“Palliative care is focused on improving the quality of life for all patients diagnosed with a life-threatening or life-changing illness,” says Ewa Skowronska, chief executive officer of the Hospice Palliative Care Association (HPCA).
“It provides patients with as much relief as possible from pain and other symptoms of a serious illness including those suffering from HIV/Aids. There is often a misconception that hospices only care for those with a terminal condition. This is not the case. Often those people who come to us with challenges related to HIV/Aids, go on to live fulfilled lives. We are there to assist them when assistance is needed.”
Of the 91 HPCA hospice members, who provide palliative care services to approximately 100,000 patients and their families per year, no fewer than 62 are directly involved in the care of Aids sufferers.
For some hospices, this care dates as far back as almost 30 years. Several member hospices are also involved in community outreach programmes focused on health education, the prevention of this disease and teaching communities how best to manage this illness.
The World Health Organisation estimates that, as at 2021, the disease had killed approximately 40.1 million people with another 38.4 million (approximately) infected worldwide since the start of the HIV/Aids pandemic in the early 1980s. It has been a long road and one that has seen shifts in both the treatment and/or prevention of this disease as well as society’s perspective on it.
“In the beginning, we had a huge knowledge deficit,” says Jacqui Kaye, chief executive officer of HospiceWits. “Fear, denial, anger and loss of self-esteem were felt. Also, there was loss of jobs and the blaming of others for being infected. Some patients even committed suicide.
"There was also fear among medical personnel. All of this was compounded by misinformation and the spreading of myths. While we still have challenges, there is now at least sufficient information around HIV and Aids available.”
In addition to a lack of information, the early years also saw a severe lack of treatment. Having worked with Aids patients for 27 years, Stephen Blakeman, chief executive officer of Tapologo Hospice agrees: “When we started, there was no public access to treatment. Into the early to mid-2000s, the impact of the disease was significant, and the death rate was also significant. This had a considerable impact on families and, of course, on children.”
Cecily van Heerden, chief executive officer of the Plett Aid Foundation and Hospice Plett, adds: “In the beginning there was no treatment available. It was essentially ‘a death sentence’. The stigma was huge, and this caused people to avoid testing that then impacted on the subsequent management of symptoms. The number of deaths from HIV was staggering.”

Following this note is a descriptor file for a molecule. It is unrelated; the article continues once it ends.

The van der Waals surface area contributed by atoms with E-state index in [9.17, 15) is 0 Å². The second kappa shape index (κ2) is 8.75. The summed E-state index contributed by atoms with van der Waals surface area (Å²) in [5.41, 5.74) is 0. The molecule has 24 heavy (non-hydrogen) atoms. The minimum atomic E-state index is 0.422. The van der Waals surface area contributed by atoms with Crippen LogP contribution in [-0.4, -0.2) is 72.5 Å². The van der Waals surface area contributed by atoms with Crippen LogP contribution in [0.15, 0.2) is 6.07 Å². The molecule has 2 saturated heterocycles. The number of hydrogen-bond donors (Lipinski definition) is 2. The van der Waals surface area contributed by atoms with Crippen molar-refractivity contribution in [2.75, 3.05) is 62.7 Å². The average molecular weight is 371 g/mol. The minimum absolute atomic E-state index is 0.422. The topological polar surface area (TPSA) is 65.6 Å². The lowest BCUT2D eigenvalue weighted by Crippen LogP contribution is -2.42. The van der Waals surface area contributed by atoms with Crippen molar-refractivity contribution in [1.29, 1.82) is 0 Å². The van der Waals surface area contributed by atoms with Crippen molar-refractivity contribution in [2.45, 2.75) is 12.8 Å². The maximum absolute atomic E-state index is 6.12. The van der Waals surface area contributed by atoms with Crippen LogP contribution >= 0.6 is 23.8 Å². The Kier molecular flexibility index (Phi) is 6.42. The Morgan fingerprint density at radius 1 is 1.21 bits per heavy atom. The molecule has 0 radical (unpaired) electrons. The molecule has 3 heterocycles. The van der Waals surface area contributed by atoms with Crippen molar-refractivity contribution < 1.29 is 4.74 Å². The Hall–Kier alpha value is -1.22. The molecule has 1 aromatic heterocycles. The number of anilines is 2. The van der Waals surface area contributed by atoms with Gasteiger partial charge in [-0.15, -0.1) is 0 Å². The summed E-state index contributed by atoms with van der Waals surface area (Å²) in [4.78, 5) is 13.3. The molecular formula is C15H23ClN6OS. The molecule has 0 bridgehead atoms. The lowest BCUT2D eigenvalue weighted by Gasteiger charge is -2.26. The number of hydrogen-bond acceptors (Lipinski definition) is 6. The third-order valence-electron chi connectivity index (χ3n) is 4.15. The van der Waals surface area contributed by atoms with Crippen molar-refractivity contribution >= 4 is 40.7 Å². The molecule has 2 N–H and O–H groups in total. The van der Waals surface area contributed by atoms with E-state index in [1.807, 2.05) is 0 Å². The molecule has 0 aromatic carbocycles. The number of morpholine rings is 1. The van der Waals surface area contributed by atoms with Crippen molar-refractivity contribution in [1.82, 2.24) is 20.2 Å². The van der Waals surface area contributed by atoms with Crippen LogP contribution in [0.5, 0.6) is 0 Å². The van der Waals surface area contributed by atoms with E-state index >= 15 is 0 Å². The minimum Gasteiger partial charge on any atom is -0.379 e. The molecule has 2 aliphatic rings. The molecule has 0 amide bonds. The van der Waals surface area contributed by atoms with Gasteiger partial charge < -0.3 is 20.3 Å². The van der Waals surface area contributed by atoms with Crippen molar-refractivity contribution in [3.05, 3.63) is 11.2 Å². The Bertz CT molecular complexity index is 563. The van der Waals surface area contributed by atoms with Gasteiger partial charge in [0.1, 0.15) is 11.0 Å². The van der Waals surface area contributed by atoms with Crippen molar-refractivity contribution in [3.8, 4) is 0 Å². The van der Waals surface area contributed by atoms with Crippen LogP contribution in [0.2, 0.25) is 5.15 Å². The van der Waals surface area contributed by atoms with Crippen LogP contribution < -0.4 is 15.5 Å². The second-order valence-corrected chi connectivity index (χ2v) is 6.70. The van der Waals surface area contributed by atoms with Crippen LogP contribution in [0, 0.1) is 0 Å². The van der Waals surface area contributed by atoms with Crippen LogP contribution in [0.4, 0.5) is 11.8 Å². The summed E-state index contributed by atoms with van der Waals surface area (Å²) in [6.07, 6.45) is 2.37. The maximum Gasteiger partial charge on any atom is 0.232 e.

The use of antiretrovirals (ARVs) in approximately 2005, and the Department of Health declaring HIV/Aids as a chronic condition in 2010 resulted in ARVs becoming much more readily available. This has made access to care easier.
“As ARVs became more and more available, dialogue about sexuality, sex and prevention became easier to have,” says van Heerden. “The stigma also reduced. We now never have more than 16% of our total patients with an HIV diagnosis. Of those, less than 1% are in the terminal phase directly due to their HIV diagnosis.”
However, the war is far from won. Despite HIV/ Aids now known as a manageable disease, some hospice members do still receive referrals to patients that are in a poor physical condition. The reasons for this are several – drug or alcohol addiction that renders the patient unable to manage their illness, co-infection with tuberculosis (TB), mental-health issues or even patients defaulting on their ARV medication, among others.
And, for some, the stigma remains – with quite differing experiences across the various hospice members. While some still encounter a stigma associated with HIV/Aids across some sectors of the population (the affluent, youth, and elderly), others have seen a radical reduction in this stigmatisation. What is clear though, is the need for ongoing education.
“Yes, there is a need for hospices to continue addressing issues of stigma,” says Jamela Tiva, palliative care nurse at CHoiCe Trust. “This can be done through pamphlets and posters that contain information on discrimination as well as addressing the mental-health impact of experiencing stigma and discrimination. Hospices can also keep informing and educating each other through the various interventions already taking place.
“Regardless of the strides we have already taken, education and access to the right care remains vital in the fight against HIV/Aids,” continues Skowronska. “Many of our member hospices have been involved in the fight against Aids, and the treatment and care of those afflicted, for many years, and continue to provide palliative care services to those in need and their families.
"As an organisation, we remain committed to continuing to strive to ensure access to care services for all who may need them and to continue supporting our member hospices in the life changing work they do."